In fact, we see this playing out in both the private and public markets. Private capital investment into Indian healthcare was $3.6B in 2022, down from a high of $4.9B in 2021. While this is against a backdrop of rising inflows of private capital into India ($38.9B in 2022, and $55B in 2021), the healthcare sector’s share of those investment flows is increasing – up to 9.3% in 2022 from 7.7% in 2020. Private capital inflows into India have grown at an impressive 11.4% CAGR over the last three years, but within that healthcare investments have grown at a 22% CAGR.

Figure 3: Valuation Metrics for Healthcare Companies – India and Global

Source: CapIQ

Large international investors continue to be active in this space, with notable deals in recent months including Temasek’s acquisition of a majority stake in Manipal Health for US$2 billion, and KKR’s ~5x return exit on Max Healthcare. Moreover, even publicly listed healthcare providers have been providing investors with attractive returns, generating 2-3x the returns of Nifty (India’s major market index) in recent years.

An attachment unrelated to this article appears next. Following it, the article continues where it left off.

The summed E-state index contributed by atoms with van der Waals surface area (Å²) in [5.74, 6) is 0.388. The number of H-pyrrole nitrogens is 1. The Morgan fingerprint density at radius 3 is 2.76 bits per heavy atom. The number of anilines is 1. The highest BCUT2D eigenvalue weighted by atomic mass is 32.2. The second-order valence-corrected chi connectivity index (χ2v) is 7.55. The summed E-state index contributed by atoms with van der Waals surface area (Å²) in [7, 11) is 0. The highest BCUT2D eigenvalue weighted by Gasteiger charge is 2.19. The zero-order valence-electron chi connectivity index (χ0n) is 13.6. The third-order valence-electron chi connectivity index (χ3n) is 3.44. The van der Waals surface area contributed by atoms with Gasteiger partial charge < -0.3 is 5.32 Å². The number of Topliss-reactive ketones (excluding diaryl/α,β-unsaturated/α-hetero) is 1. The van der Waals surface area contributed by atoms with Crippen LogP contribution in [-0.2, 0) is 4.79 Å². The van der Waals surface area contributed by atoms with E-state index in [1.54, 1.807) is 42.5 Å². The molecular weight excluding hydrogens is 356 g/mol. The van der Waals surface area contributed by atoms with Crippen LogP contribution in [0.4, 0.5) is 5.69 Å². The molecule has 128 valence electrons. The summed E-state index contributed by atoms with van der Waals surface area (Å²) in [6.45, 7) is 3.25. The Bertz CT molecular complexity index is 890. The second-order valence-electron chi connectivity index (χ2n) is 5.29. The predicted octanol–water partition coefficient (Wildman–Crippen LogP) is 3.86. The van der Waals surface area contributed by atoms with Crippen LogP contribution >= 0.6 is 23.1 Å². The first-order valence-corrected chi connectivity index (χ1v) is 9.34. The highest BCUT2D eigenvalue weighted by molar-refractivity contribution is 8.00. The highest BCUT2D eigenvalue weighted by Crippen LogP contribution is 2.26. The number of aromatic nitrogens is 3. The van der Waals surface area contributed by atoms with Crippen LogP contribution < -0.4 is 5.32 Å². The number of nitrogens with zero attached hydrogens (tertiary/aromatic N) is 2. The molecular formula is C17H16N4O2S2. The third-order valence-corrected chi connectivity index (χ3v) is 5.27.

There has been healthy discussion in financial media of late about India as the next major investment opportunity. However, a cooling IPO market driven by global rate rises and general economic uncertainty has given some investors pause, and time for reassessing the generally high valuations we have seen in the past 24 months. Investors have been pulling back on speculative tech to focus on quality companies with current or near-term profitability and cash flow generation. Against this backdrop, we think there will continue to be opportunities across the Indian healthcare sector that meet these criteria.

But to be sure, technology will play a major role in India’s healthcare market moving forward. In our next piece on Indian healthcare, we will outline some of our thoughts on how health is being enabled by an expanding India Stack.